From Getting Hacked To Being Regulated By Governments, Mobile Messaging Apps Face A New Set Of Challenges

A look at the present set of challenges from being hacked to government regulations that these mobile messaging apps like WhatsApp, WeChat, LINE, Hike, Viber etc. face

Mobile messaging apps hacked

In the mobile first world, free mobile messaging apps like WhatsApp, WeChat, LINE, Hike, Kakao Talk, Viber, etc. are already the next big thing for social media. In a way these apps are a big threat for the dominant social media networks and even the Founder of Facebook, Mark Zuckerberg agrees to it.

Mobile messaging apps hacked

WhatsApp, the messaging app that recently revealed it has more than 300 million users, is an undisputed leader in the messaging apps market and the feat comes without any marketing budget. However, the app has a stiff competition from Asian messaging apps like WeChat from China, LINE from Japan, etc. Asian messaging apps not only have shown a handsome growth but at the same time have found interesting ways of making money from stickers, social games, in app purchases, etc.

As a service today most of the apps are free apart from WhatsApp which is charging users $0.99 after using it free for a year and providing an engaging experience. One of the reasons why these apps are quite popular among today’s youth.

Can the messaging apps be hacked?

Even though I am not a person hooked on to these apps, I had certain apprehensions while I was installing some of the apps on my smart phone. These apps that authenticate with your mobile number take your entire mobile under their control. From having access to your contacts, your location details, accessing your SD card, Google Play billing services, etc. these apps take good control. Now what happens if tomorrow we wake up to see that Syrian Electronic Army is trending on Twitter since it has been able to hack one of the popular messaging apps?

Very much as we witnessed the same happening with popular messaging app Tango that was recently hacked – and hacker group Syrian Electronic Army (SEA) claimed to have accessed “millions” of users’ personal details, downloading 1.5 terabytes of information including private phone numbers, contact lists and emails. The app was used by more than 100 million people.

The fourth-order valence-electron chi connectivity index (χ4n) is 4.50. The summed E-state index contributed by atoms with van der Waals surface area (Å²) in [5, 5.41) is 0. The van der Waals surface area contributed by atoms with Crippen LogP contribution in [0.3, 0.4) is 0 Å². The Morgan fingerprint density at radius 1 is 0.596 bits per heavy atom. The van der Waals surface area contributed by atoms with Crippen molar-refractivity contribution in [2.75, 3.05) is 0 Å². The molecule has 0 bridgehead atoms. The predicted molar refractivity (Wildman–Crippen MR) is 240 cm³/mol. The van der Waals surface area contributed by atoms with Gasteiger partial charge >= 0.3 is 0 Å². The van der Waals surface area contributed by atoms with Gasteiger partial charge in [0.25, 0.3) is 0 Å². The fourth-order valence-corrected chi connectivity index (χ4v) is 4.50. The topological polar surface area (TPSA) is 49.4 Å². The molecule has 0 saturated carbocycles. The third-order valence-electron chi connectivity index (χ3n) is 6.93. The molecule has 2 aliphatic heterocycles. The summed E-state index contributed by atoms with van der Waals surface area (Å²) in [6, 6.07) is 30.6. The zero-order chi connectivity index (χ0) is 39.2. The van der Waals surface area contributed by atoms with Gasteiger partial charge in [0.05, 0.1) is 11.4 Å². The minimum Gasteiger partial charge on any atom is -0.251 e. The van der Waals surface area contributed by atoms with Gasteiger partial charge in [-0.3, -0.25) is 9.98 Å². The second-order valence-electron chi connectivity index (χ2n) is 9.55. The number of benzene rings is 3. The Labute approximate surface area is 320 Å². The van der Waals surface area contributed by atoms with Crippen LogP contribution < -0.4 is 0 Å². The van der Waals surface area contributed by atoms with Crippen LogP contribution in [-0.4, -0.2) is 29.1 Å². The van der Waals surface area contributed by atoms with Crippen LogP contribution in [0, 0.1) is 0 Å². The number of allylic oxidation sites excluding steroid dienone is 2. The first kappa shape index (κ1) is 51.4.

A similar attempt was made in the same week on another popular messaging app Viber. However, not too much damage was done as the “army” only managed to get to the support page and then promptly defaced it. Viber updated that all sensitive information is secured in a way that it cannot be accessed with the kind of attack on the system.

According to TNN, the country’s capital Delhi witnessed hackers from the country coming together over the last weekend and one of the point of discussions was about the vulnerability of free messaging apps. It was also reported that to prove the point, a team of young hackers demonstrated on how text messages sent through a Chinese free texting app can be decrypted. The group also added that foreign governments could also be using this method to access data for surveillance or spying.

Threat to governments and regulation on charts

Messaging apps is another tech for the governments to worry. Earlier in the month of June, Saudi Arabia’s telecom regulator banned the use of the web-based communication application Viber, which is hard for the state to monitor and deprives licensed telecom companies of revenue from international calls and texts.